Nov 122013
 

After a car accident in New Jersey, the parties involved typically exchange car insurance and contact information.  The parties should then call their car insurance companies to report the accident. Details of the accident and injuries sustained, if any, are reported to the parties’ car insurance companies.

In most situations, if a driver or passenger was injured as a result of a car accident caused by the negligence of another driver, the negligent driver’s car insurance company will call the injured car accident victim to get a statement about the accident and details of his/her injuries.

Most injured car accident victims do not know that they have no obligation to give a statement to the at fault driver’s car insurance company.  As a result, they give a statement that may end up hurting their subsequent NJ car accident lawsuit against the at fault driver.

Giving Statements to the Negligent Driver’s Insurance Company Could Hurt Your NJ Car Accident Lawsuit

For example, assume that driver A was rear-ended at a NJ intersection and sustained spinal injuries, such as multiple disc herniations in his lower back, but does not realize the severity of his injuries immediately after the accident.  The reason that driver A does not realize the severity of his injuries is because the symptoms from the disc herniations are masked by shock and overall pain he feels in his body.  Further, in the emergency room, x-rays, which typically do not show disc herniations, were taken of driver A’s back.  An MRI, an imaging study that shows disc herniations, was not done.  Driver A was told to follow-up with his primary physician.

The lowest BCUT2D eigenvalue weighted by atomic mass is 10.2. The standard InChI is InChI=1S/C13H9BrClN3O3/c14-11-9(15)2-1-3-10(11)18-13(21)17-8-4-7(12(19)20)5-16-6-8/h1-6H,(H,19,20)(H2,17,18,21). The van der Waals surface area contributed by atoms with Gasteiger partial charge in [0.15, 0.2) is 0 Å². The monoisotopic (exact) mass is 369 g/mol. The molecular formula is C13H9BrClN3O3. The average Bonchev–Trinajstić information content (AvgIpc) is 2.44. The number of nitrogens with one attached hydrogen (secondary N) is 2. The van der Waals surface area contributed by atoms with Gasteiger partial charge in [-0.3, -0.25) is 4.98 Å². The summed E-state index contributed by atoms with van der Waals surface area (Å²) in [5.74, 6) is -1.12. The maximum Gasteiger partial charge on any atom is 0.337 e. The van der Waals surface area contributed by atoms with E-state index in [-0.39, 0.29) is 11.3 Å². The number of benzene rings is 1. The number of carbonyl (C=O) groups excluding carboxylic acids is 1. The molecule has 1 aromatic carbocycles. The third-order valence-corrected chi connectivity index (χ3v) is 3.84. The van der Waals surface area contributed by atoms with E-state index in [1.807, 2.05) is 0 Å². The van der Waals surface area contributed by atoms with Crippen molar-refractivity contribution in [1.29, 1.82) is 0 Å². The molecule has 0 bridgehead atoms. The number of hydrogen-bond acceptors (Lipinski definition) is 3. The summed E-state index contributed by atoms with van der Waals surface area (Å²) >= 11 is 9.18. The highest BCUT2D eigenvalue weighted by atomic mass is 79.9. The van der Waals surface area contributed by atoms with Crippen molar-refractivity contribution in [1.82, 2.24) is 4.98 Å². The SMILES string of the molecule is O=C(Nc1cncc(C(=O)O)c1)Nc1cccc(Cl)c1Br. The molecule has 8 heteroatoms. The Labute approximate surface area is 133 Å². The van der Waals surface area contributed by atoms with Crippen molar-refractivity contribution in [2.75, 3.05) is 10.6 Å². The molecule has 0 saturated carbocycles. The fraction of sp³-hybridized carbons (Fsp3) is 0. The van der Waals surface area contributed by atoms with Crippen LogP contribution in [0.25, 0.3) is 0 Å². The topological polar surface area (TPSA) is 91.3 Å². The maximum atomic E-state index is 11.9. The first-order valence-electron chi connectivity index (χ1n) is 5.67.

The day after the accident, the negligent driver’s insurance company calls and asks driver A to give a statement about the accident and his injuries.  Driver A describes the pain in his back and throughout his body and says that with rest he should feel better.

Two days pass, the pain throughout driver A’s body improves; however, he starts to feel numbness and shooting pain down his leg.  He sees his primary doctor who refers him to see an orthopedic doctor.  An MRI is performed on driver A’s back, which shows several disc herniations in his back.  One of the herniated discs is pressing on a nerve that is causing the numbness and shooting pain down his leg.  Driver A requires intensive physical therapy and further treatment for the herniated discs.

Subsequently, driver A files a car accident lawsuit against the negligent driver.  During the litigation process, driver A’s injuries are heavily contested by the defendant.  Driver A’s statement to the defendant’s insurance company is used as evidence that his injuries are not that serious.  Driver A’s statement creates a red-herring in his car accident lawsuit, that his injuries were not that serious.

Driver A can still prevail in his NJ car accident lawsuit. The severity of his injuries can be proven through medical records and physician testimony; however, his initial statement created an unnecessary hurdle.

Therefore, it is advisable for injured car accident victims to seek help from a NJ car accident lawyer immediately after a car accident if they are thinking about bringing a lawsuit.  If contacted by the at fault driver’s insurance company, injured victims can tell the at fault driver’s car insurance company to contact their lawyer.

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Help After Sustaining Injury in a New Jersey Car, Bus or Truck Accident.  FREE CONSULTATIONS. 800.281.8695

If you were injured in a NJ car, bus or truck accident and would like to explore your legal options, call Philip T. Ciprietti, Esquire, an experienced car accident lawyer who has been helping injured car, bus and truck accident victims in NJ for over 35 years.  Call 800.281.8695 for a free initial consultation.

*Disclaimer: Every case is unique and you should not take any action or make decisions in your case without speaking to a qualified car and truck accident lawyer in New Jersey. This website page does not provide legal advice or create an attorney-client relationship. Use of the contact form on this website or emailing Mr. Ciprietti does not create any attorney-client relationship. In addition, confidential information should not be sent through the contact form.